American Idiot finds a positive message and a place to belong in punk rock

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      For director Richard Berg, taking on the stage version of American Idiot was an educational experience. The more he learned about the world of Green Day, Lookout Records, and 924 Gilman Street, the more he began to understand and appreciate a culture that always seemed foreign to him.

      “I grew up in North Van, and I wasn’t a punky kid at all,” Berg says, speaking by cellphone between classes at Capilano University, where he’s returned to school to work on a liberal-arts degree. “So I had all these preconceived ideas about punk being about rebellion, punk being about ‘Fuck the man’ and all that sort of stuff.”

      A deep dive into the history of Green Day and American punk gave him a different perspective.

      “What I discovered through the documentaries and the books I read was that punk wasn’t about rebelling against something, it was about a place to belong,” he says. “It was about a sense of family. All the people that were interviewed talk about how punk was about no sexism, no racism, and no homophobia. It was a culture that was really a leader in what we see as the liberal side of things now.”

      American Idiot started out as a critically revered 2004 Green Day concept album that has three friends—Johnny, Will, and Tunny—struggling to break out of the soul-destroying hell known as suburbia. A half-decade after its release, the album became a musical when Green Day frontman and main songwriter Billie Joe Armstrong teamed up with director Michael Mayer, the show eventually landing on Broadway.

      In its original album incarnation, American Idiot was a punk-rock opera about a self-destructive antihero in the era of George W. Bush, the Iraq War, and sprawling cultural wastelands ruled by Walmart. Johnny—also known as Jesus of Suburbia—starts out raging against everything. After moving to the city, he’s reborn as the cocksure St. Jimmy, who ends up in a downward spiral of addiction. Will discovers that breaking out of one’s small-town shackles isn’t easy when you’ve got the obligations that come with having a pregnant girlfriend. And Tunny opts for a stint in the military that changes his perspective on life in ways that he never dreamed.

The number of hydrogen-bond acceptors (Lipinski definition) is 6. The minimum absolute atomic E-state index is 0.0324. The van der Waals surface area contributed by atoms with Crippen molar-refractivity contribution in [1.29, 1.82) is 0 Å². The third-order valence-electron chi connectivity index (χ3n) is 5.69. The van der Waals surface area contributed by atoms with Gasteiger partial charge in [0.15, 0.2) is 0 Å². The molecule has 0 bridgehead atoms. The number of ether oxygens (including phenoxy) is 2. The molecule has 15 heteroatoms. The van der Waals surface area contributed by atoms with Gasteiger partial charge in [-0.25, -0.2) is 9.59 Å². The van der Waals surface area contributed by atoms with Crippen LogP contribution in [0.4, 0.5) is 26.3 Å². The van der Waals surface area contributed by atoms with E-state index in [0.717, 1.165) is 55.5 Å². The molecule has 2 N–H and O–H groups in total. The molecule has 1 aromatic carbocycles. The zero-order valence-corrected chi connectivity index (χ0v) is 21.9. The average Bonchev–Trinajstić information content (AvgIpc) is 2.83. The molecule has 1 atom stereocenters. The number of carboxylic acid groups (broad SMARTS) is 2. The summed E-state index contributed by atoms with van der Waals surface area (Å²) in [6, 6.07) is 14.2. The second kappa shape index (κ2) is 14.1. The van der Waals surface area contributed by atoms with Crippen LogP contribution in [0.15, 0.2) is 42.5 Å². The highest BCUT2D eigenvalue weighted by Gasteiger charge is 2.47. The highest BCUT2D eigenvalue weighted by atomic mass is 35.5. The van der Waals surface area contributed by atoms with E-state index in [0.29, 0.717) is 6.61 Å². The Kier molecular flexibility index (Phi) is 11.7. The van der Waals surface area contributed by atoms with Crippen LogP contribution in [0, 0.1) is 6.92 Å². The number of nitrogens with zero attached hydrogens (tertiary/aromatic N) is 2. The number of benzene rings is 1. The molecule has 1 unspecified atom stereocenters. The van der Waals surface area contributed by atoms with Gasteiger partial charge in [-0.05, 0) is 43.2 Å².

Kerry O'Donovan plays St. Jimmy in American Idiot.
      Robert Sondergaard

      The U.S., of course, has a bigger problem in the White House these days, namely a deluded racist and classist megalomaniac who sees the developing world as a cesspool of “shithole” countries. With that in mind, the URP production of American Idiot updates things for the reign of Donald J. Trump.

      “The album was originally a response to the George W. Bush, post–9/11 era and what was going on at that time,” Berg says. “But it wasn’t a lot of work for us to say ‘What if we just set it now? It will still be relevant.’ There’s a lot of rage from young people who feel like they are losing their country, and we don't really have to ask why that is. It's pretty evident from turning on the news.”

      The power of American Idiot is in the way it suggests that sometimes anger can be cathartic, and that the bonds of friendship can get us all through seemingly hopeless times. Berg likes that the musical falls squarely between the worlds of theatre and rock show, with a six-piece band on-stage to re-create Green Day’s distortion-powered punk.

      “The production isn’t afraid to treat the songs as rock songs,” he says. "I feel like too much rock-musical theatre lands too hard on the musical-theatre side, with sort of a tip of the hat to rock. This show lands solidly on the rock-music side, with a tip of the hat to the theatrical."

      But because American Idiot nonetheless has its feet planted in both worlds, Berg adds that the play isn’t just for those fully immersed in punk.

      “What’s been a real mind flip for me has been the way that I always thought of punk rock as being a rather exclusive, we-don’t-want-you culture,” he says. “Instead, it’s a very welcoming culture, which really comes through in the show. We’ve designed the costumes so the characters aren’t a cast of 18 homogeneous people, but instead a cast of 18 misfits who welcome each other and belong together. And to that end, my daughter can come enjoy American Idiot, and my mother and her friends, who are in their 70s, can also come and feel welcome. I feel like there’s a great message there.”

      American Idiot runs from Tuesday (November 5) to November 10 at Centennial Theatre in North Vancouver.